Covid-19’s impact on Gulf Power
In early May, Inweekly had the Political Matrix poll Escambia County voters about impact of the COVID-19 pandemic on their jobs and financials.
Of 719 people surveyed, 26.7 percent said they had been laid off, furloughed or lost hours at work. Of this out of work, 46.4 percent admitted they were behind on their monthly bills.
The latest filing by Gulf Power Co. has backed up the survey results.
With customers losing jobs and employees facing health threats, Gulf Power saw a drop in payments for electric service in April as it also spent money to try to prevent the spread of COVID-19, a regulatory filing shows.
Jim Turner of The News Service of Florida reports the largest utility in Northwest Florida received about $6 million less in customer bill payments in April than it ordinarily would have collected during the month. About $2.1 million is considered “bad debt,” up from the historical average for April of about $300,000, the company said Friday in the filing at the Florida Public Service Commission.
“The company anticipates that COVID-related bad debt expense will continue to increase due to higher levels of write-offs for uncollectible accounts,” the utility said. “Gulf Power estimates that its bad debt expense attributable to COVID-19 … will continue to increase over the coming months.”
Gulf Power suspended electric-service disconnections in March as the pandemic caused businesses to shut down or scale back and unemployment to skyrocket. Friday’s filing raises the possibility that Gulf may try to recoup the money when it seeks revised base electric rates, a process that is expected to start in 2021. The filing Friday dealt with an accounting process for bad debt and COVID-19 expenses of the utility.
Gulf Power received approval last month from the Public Service Commission to make one-time cuts in May electric bills. Lower-than-expected natural gas costs allowed the utility to provide the cuts.
The filing Friday also said Gulf expects about $4 million in costs this year for safety-related measures stemming from the pandemic. Those costs include monitoring the health and temperatures of employees and contractors at power plants and other facilities, testing for COVID-19 and antibodies and buying personal-protective equipment such as masks and gloves.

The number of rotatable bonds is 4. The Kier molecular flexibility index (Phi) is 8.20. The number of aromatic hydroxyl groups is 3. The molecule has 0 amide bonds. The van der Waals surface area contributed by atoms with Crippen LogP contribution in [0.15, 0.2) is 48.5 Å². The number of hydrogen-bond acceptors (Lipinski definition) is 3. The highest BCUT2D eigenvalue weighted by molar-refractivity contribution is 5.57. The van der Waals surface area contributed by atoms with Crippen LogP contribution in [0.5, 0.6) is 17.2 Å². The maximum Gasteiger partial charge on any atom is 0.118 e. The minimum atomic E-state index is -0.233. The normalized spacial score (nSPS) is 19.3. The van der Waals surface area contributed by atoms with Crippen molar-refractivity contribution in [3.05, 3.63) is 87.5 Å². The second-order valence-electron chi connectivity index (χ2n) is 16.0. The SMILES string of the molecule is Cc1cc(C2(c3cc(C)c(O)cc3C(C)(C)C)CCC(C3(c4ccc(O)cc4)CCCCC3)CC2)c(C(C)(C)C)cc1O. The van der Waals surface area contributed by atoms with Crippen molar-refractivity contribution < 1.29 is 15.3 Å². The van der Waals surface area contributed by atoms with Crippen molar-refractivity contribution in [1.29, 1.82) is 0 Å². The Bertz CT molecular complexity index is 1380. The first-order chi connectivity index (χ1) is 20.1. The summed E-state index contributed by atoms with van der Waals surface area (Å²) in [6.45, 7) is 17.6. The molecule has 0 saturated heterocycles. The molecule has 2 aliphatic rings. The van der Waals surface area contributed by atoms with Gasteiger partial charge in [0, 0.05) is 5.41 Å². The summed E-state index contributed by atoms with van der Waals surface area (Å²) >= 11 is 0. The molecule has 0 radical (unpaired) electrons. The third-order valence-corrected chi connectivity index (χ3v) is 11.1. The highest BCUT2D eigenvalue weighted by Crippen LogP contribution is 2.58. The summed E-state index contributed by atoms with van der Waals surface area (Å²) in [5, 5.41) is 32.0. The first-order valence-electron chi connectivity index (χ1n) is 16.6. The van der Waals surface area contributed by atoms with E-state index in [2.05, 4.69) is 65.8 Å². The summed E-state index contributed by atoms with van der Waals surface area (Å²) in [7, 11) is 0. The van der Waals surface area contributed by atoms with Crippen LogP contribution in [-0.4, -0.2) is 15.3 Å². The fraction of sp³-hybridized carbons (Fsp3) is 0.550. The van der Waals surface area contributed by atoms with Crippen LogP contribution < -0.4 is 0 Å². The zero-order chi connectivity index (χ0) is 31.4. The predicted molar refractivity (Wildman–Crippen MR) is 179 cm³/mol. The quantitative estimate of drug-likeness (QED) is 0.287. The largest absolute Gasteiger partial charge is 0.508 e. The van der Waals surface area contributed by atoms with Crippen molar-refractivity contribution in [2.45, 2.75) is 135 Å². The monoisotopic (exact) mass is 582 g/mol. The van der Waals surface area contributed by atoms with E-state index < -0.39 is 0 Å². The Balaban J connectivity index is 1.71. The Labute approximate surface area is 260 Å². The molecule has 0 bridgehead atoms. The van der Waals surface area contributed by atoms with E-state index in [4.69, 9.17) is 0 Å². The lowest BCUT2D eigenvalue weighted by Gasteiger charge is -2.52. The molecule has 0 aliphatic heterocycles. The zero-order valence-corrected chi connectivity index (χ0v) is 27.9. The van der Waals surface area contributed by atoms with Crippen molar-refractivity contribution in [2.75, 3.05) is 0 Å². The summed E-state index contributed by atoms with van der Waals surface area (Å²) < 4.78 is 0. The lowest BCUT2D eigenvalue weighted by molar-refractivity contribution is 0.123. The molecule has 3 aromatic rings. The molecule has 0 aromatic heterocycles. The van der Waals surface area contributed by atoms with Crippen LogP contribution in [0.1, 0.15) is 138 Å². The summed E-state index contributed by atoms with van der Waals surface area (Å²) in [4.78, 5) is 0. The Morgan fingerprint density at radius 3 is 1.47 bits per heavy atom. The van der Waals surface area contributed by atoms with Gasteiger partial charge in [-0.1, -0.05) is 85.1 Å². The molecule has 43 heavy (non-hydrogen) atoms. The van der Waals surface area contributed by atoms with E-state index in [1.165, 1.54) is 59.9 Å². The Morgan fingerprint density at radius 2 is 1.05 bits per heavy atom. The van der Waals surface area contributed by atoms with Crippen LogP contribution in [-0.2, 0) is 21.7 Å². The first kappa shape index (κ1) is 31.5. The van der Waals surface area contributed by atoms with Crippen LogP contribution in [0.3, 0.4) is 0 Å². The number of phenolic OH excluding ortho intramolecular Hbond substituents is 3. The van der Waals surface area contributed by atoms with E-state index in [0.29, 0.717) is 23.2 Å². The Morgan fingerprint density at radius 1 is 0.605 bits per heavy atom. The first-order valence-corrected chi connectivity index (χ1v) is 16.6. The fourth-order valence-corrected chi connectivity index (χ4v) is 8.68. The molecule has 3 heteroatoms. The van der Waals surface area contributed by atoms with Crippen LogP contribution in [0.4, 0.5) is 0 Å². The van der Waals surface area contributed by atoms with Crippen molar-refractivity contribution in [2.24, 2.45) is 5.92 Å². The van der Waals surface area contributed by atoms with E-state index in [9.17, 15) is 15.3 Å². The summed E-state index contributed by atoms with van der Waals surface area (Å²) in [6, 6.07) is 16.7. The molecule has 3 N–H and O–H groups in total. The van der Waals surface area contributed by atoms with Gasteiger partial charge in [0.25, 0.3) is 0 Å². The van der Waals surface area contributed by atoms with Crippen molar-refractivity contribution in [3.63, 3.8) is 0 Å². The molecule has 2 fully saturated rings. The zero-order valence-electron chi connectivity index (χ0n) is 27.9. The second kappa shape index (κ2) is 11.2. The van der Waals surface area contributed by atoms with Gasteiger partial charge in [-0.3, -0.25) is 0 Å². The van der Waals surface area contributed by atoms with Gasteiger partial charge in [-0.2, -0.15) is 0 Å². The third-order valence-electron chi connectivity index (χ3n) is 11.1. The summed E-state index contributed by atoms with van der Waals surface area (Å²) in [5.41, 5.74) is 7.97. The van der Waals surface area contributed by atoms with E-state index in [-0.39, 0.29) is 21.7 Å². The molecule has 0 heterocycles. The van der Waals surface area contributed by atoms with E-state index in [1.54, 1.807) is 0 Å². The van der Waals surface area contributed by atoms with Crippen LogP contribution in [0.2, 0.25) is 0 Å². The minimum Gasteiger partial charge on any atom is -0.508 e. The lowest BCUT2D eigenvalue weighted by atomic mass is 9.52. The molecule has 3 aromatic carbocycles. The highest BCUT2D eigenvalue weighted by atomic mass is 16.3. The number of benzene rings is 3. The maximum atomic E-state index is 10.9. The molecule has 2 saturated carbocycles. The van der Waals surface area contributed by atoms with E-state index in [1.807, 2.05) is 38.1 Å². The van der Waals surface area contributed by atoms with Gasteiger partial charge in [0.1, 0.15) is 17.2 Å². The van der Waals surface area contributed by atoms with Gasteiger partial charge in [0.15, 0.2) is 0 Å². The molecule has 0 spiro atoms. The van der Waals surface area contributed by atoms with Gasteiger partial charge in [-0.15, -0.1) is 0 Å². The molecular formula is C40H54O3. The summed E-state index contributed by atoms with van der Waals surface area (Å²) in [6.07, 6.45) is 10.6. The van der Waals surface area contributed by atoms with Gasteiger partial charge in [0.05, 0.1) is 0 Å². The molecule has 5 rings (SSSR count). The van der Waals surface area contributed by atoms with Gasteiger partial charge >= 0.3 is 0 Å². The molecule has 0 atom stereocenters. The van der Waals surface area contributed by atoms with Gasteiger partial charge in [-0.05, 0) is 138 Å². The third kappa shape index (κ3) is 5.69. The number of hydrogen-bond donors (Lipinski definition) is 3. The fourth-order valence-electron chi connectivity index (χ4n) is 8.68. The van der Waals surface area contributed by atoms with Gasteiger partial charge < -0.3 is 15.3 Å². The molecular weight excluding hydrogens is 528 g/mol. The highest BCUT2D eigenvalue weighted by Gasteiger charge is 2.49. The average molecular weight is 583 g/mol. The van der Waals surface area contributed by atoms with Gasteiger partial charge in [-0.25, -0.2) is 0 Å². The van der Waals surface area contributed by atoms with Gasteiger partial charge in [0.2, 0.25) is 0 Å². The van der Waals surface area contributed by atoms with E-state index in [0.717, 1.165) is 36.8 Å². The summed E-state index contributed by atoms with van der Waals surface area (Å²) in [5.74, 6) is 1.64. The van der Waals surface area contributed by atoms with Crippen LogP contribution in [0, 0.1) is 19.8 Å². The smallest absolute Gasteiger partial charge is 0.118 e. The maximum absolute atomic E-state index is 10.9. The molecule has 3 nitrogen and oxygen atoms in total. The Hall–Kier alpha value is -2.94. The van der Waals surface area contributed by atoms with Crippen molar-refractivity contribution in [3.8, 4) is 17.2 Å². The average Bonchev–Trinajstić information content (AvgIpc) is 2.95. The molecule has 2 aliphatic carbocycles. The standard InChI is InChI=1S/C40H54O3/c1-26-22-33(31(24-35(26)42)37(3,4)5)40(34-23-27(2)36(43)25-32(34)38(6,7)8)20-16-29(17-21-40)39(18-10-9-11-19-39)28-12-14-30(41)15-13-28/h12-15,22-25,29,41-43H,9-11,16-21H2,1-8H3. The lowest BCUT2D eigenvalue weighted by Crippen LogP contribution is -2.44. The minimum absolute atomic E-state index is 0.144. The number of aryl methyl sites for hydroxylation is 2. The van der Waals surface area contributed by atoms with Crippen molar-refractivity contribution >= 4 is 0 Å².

“Gulf Power has undertaken and continues to undertake safety-related actions to ensure its employees, contractors, and customers are protected from COVID-19,” the filing said. “To this end, the company has obtained materials and equipment to limit the potential spread of COVID-19 and has implemented a variety of practices at its facilities based on recommendations from the United States Centers for Disease Control and Prevention and Florida Department of Health.”
On Tuesday, May 19, the county fed 220 children and the Escambia County School District passed out meals to 960 kids. Last Friday, the school district discontinued its meal service.
Yesterday, only 274 children were fed through meals given away at the county’s libraries, leaving 906 without food.
The New York Times reports child hunger is soaring, but two months after Congress approved billions to replace school meals, only 15 percent of eligible children had received benefits.
Inweekly has asked the Escambia County administration for its plan to feed the 900 children no longer fed through the school system.